June 22, 2017
Floor Statements

Mr. SCOTT of Virginia. Mr. Speaker, I rise today to honor the Hampton Jazz Festival on its 50th Anniversary.

The idea for a jazz festival emerged after a visit between friends--the President of Hampton Institute Jerome Holland and jazz entrepreneur and promoter George Wein, who was noted for his festivals in Newport, Rhode Island, New York, California, and New Orleans.

This first festival was in 1968 when Hampton Institute--present day Hampton University--celebrated its 100th birthday with a musical night filled with jazz. This celebration took place on Hampton's campus at Armstrong Field. Artists that performed at the original festival included Dizzy Gillespie, Ramsay Lewis, Herbie Mann Quintet, Nina Simone and her Trio, Muddy Waters and his Blues Band, and many more. It was supposed to be just a one-time event, but the attendees loved it and wanted more. In 1970, the City of Hampton became the third partner when the festival moved from Hampton Institute to the newly built Hampton Coliseum due to growing crowds; it went on for three days and has been a tradition in Hampton Roads ever since.

The Hampton Roads community welcomes fans who travel from all over for the weekend long Jazz Festival each year. Many think of it as more than just a few concerts. The festival is a celebration of jazz, pop, blues, soul, and R&B music and artists. It is a time for fans and artists to celebrate the culture and the life of jazz. It is a terrific opportunity for the community to come together for a great time listening to great music. As a result, many events surround the dates of the festival, including parties, family reunions, class reunions and other gatherings.

There are fans who have attended the festival since its beginnings, and enjoy it just as much as they did when they were younger. And I count myself as one of those fans, as I attended the very first festival at Armstrong Field and have attended virtually every festival since. Because jazz is such a unique genre of music that crosses so many ethnic and cultural barriers, the festival is a way for different generations and diverse groups of people to come together and share in their love of jazz.

I commend Hampton University and the City of Hampton for their ongoing partnership to bring well-loved and critically acclaimed artists and musicians to Hampton Roads for this annual event. A record was set in 2011 for the festival when all three shows, featuring the artists Charlie Wilson, Kem, Jonathan Butler, Chaka Khan, Boyz II Men, and Maze featuring Frankie Beverly, sold out.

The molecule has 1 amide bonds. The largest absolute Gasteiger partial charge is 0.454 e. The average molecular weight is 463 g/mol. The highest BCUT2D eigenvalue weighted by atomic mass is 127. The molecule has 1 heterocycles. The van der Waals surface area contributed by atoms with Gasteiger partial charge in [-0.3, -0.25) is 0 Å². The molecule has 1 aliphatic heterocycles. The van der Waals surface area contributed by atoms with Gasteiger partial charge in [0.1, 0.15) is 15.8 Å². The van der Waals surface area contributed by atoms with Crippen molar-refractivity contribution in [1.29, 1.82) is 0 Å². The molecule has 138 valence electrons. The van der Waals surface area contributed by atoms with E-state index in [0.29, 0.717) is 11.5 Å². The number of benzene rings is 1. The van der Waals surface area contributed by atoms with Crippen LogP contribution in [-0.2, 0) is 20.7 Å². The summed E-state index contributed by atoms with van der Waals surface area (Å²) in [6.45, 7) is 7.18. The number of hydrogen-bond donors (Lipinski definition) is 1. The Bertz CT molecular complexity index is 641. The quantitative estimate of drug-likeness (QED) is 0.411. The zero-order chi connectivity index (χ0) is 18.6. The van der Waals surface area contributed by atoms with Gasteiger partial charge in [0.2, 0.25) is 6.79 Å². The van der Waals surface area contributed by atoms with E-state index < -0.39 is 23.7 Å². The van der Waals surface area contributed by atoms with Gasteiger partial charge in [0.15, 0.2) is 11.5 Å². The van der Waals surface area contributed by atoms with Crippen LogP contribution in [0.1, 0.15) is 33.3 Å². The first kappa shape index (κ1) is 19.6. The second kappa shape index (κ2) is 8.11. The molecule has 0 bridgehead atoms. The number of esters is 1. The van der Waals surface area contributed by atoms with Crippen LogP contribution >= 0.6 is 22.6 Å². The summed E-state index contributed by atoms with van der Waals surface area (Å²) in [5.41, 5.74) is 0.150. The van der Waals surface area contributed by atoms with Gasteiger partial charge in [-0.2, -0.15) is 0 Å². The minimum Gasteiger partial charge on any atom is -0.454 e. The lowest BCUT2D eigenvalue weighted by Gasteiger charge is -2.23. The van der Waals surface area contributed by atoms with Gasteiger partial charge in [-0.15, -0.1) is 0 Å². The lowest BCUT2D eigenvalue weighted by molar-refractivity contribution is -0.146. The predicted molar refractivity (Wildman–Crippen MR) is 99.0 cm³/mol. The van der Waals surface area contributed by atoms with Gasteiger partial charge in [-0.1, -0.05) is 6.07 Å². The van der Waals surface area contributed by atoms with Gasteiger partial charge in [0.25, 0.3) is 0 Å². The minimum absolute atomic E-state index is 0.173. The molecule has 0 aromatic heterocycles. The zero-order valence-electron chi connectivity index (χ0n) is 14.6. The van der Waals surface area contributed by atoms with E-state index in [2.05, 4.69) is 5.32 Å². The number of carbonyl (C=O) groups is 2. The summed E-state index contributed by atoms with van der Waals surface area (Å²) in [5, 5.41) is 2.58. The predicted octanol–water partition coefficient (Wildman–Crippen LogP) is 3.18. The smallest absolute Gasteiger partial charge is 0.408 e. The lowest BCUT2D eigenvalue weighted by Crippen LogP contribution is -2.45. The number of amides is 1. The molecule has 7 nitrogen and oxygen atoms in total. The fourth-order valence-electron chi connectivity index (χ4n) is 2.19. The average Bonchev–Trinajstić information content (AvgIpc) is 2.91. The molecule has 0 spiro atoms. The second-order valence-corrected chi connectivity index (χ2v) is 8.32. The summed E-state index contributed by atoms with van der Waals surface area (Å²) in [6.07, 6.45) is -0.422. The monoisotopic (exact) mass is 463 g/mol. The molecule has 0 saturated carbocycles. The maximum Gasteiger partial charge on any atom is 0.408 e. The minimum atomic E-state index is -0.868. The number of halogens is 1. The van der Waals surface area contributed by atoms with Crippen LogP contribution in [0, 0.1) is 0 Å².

Last year's festival included Babyface, New Edition, Gladys Knight, and many more. Hampton strives to make the festival better and better each year with more artists and vendors, and I know this 50th Anniversary festival will be no different.

The remarkable success of the Jazz Festival has helped the City of Hampton build up the reputation of the Hampton Coliseum as a premier venue for the region. Thanks in part to the high profile acts that performed at the Jazz Festival, the Hampton Coliseum has been able to attract many popular artists and other events. As the Festival has grown in popularity, annual attendance is usually around 25,000 fans in recent years.

Mr. Speaker, I wish to mention a few names who have been instrumental to the success of the festival over the years--Dr. William Harvey, Joe Santangelo, John Scott, Joe Tsao, George Wallace, and Lucius Wyatt.

The 50th Anniversary of the Hampton Jazz Festival is to take place as it always does during the last full weekend in June and will include many fan favorites, including Jill Scott, Kem, Brian Culbertson, the O'Jays, Patti Labelle, and Maze featuring Frankie Beverly.

Mr. Speaker, as a fan of jazz and a regular attendee, I congratulate Hampton University and the City of Hampton as the Hampton Jazz Festival celebrates its 50th Anniversary. I look forward to a great weekend listening to some of my favorite artists knowing that this Hampton Roads tradition will continue for many years to come.